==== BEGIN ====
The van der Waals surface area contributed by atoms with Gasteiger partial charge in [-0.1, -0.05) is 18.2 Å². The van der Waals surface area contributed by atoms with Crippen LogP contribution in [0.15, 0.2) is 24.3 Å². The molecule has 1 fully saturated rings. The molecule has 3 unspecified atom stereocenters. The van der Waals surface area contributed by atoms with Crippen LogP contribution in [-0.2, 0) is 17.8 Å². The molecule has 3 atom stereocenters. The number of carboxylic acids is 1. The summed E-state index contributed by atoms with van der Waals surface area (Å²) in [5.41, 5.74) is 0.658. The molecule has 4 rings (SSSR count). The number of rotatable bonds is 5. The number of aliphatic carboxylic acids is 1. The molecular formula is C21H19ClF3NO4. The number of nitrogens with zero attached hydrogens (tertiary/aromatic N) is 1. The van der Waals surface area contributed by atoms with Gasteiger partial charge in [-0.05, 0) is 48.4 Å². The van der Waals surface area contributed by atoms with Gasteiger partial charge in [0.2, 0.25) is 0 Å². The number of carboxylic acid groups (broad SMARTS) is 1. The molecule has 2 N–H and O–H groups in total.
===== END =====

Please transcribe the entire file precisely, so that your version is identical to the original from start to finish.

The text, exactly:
The van der Waals surface area contributed by atoms with Gasteiger partial charge in [-0.1, -0.05) is 18.2 Å². The van der Waals surface area contributed by atoms with Crippen LogP contribution in [0.15, 0.2) is 24.3 Å². The molecule has 1 fully saturated rings. The molecule has 3 unspecified atom stereocenters. The van der Waals surface area contributed by atoms with Crippen LogP contribution in [-0.2, 0) is 17.8 Å². The molecule has 3 atom stereocenters. The number of carboxylic acids is 1. The summed E-state index contributed by atoms with van der Waals surface area (Å²) in [5.41, 5.74) is 0.658. The molecule has 4 rings (SSSR count). The number of rotatable bonds is 5. The number of aliphatic carboxylic acids is 1. The molecular formula is C21H19ClF3NO4. The number of nitrogens with zero attached hydrogens (tertiary/aromatic N) is 1. The van der Waals surface area contributed by atoms with Gasteiger partial charge in [-0.05, 0) is 48.4 Å². The van der Waals surface area contributed by atoms with Gasteiger partial charge in [0.2, 0.25) is 0 Å². The number of carboxylic acid groups (broad SMARTS) is 1. The molecule has 2 N–H and O–H groups in total.